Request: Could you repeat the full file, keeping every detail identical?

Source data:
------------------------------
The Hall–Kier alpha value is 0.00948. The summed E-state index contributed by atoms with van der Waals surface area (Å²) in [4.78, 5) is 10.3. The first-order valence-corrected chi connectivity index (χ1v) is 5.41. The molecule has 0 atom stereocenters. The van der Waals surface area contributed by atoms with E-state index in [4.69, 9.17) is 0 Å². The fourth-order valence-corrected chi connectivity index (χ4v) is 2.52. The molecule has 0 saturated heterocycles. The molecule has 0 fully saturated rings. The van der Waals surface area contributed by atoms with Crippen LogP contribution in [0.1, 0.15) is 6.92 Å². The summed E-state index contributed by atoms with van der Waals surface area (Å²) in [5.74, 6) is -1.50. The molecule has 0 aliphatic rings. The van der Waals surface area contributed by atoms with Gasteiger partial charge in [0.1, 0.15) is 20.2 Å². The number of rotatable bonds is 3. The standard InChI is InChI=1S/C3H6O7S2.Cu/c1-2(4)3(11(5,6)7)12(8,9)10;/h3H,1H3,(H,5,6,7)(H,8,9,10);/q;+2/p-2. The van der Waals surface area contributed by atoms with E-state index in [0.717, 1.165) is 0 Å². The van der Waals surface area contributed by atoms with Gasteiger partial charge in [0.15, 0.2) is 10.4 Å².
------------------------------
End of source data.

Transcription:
The Hall–Kier alpha value is 0.00948. The summed E-state index contributed by atoms with van der Waals surface area (Å²) in [4.78, 5) is 10.3. The first-order valence-corrected chi connectivity index (χ1v) is 5.41. The molecule has 0 atom stereocenters. The van der Waals surface area contributed by atoms with E-state index in [4.69, 9.17) is 0 Å². The fourth-order valence-corrected chi connectivity index (χ4v) is 2.52. The molecule has 0 saturated heterocycles. The molecule has 0 fully saturated rings. The van der Waals surface area contributed by atoms with Crippen LogP contribution in [0.1, 0.15) is 6.92 Å². The summed E-state index contributed by atoms with van der Waals surface area (Å²) in [5.74, 6) is -1.50. The molecule has 0 aliphatic rings. The van der Waals surface area contributed by atoms with Gasteiger partial charge in [0.1, 0.15) is 20.2 Å². The number of rotatable bonds is 3. The standard InChI is InChI=1S/C3H6O7S2.Cu/c1-2(4)3(11(5,6)7)12(8,9)10;/h3H,1H3,(H,5,6,7)(H,8,9,10);/q;+2/p-2. The van der Waals surface area contributed by atoms with E-state index in [0.717, 1.165) is 0 Å². The van der Waals surface area contributed by atoms with Gasteiger partial charge in [0.15, 0.2) is 10.4 Å².